We are still learning new things with our friends in Germany. Like many countries Germany has areas of strong regional differences that can seem like countries within countries. This part of Germany has a big dairy industry and a strong industrial base. It also has amazing hiking and skiing trails – not just in the mountains but between the smaller towns.
Back to the title of this post – the cheese part. This is an exceptionally cheesy part of Germany. There are grazing animals everywhere.
Just before passing these cows, our guide informed us that a passerby had been attacked by a cow. “You mean by a bull?” I asked. She wasn’t sure she had just heard the story. Really? In any case we made no sudden moves as there were no fences between us and the cows.
Later we visited a cheese factory. A heavy investment in copper, these tubs are about 4 feet tall and 7 feet in diameter.
We tried some samples offered to us on a very large cheese knife by this young woman. The picture doesn’t show the seeds embedded in the outside crust of a wheel of cheese about 2 feet in diameter. It is delicious! Cheese of all sorts, yogurt, and other milk products were available for very reasonable prices in this small factory.
The same afternoon we purchased some cheese cake with berry filling at a nearby shop that specializes in breads and pastries.
On to tiny churches. Here is one below in Weilmer-Simmerberg. The tall pole is a May pole with the little branches (you can barely see them) representing the village crafts. There is a long tradition about May poles you can read about here: http://www.bavaria.travel/maypole-day-in-bavaria-germany
As far as the little chapel sitting next to the big church it looked to me like the mama church gave birth. This baby stayed close to mama. More often the chapel is by itself on a country road.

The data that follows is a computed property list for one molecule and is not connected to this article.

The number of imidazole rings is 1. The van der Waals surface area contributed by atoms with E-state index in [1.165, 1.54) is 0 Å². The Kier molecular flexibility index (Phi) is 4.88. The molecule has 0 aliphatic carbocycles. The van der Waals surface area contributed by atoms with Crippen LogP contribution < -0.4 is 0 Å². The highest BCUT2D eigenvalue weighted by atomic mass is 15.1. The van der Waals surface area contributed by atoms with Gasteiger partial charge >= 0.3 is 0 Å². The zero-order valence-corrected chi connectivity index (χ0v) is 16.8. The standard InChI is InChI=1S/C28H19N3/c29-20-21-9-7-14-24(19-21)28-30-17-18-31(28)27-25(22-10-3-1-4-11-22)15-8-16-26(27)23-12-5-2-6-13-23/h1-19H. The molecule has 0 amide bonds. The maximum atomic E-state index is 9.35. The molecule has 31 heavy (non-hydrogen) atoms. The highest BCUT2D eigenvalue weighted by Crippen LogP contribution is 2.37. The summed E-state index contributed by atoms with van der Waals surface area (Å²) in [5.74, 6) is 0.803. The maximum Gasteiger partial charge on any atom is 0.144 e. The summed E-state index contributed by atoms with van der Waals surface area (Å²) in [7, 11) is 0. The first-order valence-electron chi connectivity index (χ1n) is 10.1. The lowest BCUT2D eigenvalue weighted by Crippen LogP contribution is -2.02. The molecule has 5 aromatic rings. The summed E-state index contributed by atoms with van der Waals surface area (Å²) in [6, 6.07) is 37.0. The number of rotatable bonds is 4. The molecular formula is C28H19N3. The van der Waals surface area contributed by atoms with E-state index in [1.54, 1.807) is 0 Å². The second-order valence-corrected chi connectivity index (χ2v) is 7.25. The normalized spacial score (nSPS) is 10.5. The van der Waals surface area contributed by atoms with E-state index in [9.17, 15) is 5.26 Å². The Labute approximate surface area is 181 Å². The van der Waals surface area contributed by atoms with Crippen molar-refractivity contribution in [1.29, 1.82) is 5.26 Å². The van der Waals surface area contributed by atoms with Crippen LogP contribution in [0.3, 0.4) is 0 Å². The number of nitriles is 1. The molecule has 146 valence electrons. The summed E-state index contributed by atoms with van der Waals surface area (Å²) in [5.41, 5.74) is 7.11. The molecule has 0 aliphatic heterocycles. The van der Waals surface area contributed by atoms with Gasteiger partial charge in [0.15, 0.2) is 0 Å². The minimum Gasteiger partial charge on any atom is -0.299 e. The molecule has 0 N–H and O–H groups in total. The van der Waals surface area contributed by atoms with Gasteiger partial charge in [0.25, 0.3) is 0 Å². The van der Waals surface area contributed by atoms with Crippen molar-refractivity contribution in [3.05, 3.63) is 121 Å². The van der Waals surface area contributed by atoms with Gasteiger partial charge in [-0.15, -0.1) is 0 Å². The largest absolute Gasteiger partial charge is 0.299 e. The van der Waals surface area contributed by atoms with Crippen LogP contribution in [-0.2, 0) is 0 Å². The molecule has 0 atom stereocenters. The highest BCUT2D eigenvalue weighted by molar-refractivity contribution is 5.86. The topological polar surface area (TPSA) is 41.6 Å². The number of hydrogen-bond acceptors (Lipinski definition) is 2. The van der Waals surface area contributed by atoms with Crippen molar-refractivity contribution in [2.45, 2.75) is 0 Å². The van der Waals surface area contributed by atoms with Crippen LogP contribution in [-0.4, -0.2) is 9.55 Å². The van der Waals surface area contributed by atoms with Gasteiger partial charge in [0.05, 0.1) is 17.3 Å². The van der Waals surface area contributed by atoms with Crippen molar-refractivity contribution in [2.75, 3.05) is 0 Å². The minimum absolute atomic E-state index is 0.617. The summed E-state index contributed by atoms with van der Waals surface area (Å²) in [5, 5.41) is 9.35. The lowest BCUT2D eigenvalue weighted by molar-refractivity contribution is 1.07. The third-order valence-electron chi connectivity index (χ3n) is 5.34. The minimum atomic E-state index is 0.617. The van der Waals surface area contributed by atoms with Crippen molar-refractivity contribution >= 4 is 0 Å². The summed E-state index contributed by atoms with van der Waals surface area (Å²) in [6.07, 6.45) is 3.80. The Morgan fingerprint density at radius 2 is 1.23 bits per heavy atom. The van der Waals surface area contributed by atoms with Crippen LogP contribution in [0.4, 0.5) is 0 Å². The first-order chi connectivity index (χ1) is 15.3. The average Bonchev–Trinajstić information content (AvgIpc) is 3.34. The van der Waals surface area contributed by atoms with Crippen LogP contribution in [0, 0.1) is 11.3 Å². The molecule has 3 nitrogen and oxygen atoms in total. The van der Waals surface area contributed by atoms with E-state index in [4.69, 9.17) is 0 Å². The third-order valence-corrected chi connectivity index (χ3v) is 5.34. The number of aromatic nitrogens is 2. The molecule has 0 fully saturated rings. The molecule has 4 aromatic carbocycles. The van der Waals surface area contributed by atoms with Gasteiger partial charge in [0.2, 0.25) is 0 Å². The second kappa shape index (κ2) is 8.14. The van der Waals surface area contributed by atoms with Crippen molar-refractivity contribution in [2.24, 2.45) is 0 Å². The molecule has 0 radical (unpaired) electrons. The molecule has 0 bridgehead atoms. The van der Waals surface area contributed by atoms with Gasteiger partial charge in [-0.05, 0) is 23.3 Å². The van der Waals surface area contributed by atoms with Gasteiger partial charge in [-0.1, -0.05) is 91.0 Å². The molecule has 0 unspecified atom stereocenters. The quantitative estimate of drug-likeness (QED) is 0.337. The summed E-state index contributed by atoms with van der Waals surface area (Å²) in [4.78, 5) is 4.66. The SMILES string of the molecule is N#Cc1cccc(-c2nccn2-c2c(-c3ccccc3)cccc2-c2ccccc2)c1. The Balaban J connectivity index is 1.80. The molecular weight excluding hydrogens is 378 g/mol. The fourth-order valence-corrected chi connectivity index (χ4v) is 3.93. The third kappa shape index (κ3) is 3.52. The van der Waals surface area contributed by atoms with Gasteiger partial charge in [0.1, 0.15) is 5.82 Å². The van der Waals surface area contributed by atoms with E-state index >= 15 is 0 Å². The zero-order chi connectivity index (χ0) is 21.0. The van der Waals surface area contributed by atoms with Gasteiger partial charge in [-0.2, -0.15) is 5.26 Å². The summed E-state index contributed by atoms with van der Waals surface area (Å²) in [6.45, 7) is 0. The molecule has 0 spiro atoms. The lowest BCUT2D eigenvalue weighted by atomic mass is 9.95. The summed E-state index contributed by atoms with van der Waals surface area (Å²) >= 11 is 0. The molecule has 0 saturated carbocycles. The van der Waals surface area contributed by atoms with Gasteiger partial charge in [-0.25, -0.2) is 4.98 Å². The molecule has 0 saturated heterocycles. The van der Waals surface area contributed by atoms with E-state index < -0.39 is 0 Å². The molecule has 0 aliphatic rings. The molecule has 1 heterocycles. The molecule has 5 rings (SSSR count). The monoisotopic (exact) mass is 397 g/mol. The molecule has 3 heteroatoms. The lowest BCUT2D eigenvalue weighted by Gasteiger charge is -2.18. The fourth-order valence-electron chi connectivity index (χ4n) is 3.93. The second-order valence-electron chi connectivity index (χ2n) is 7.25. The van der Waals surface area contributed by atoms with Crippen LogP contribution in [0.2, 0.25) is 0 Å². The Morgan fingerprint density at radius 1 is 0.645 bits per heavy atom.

I understand small chapels can be found in many parts of the world including the USA and are not all that unusual. I guess I just haven’t traveled that much. Ariane says the little chapels here are used by the local people for weddings and such. They don’t appear to hold more than a dozen people. Unless there is an event, like a wedding, there is not a minister associated with the chapel.
On to…..Tall Mountains
I had to ride at least one cable car. On a fairly nice day we boarded this arrangement to go up a nearby mountain where there is skiing during the winter and hiking at other times.
These were tiny cars that held a maximum of about 4 medium sized people. This lift took us up to 1700 meters to the top of the Hochgrat mountain. There were some interesting dropping sensations as we passed from on support to the other. Scary. There was literally only one continuous cable supporting the cars -I was uncertain of the safe guards but everything seemed to be firmly attached. A breeze made us sway slightly as we went up. Daniel proposed that we all lean this way and that to get a bigger sway going and double our thrill. I did not think this was funny.
Up, up, into the Alps.
In the background you can see a section of the alps towards the north I think.
You can see it was a fairly steep and rocky climb with a few posts stuck in the ground at the parts where there was nothing but cliffs below. The weather kept changing and it threatened to rain. Down below there was a snow field but Daniel noted we had not brought our ice axes so we probably should not try to slide down. Good idea Daniel.
At the end of our trek and while we were still on the mountain, Daniel went into vending machine inside the resort nearby and purchased a small gift for me. I use it now as a transitional object to help me bravely face the coming adventure when we move on to our next location. It’s best if you view this without much explanation.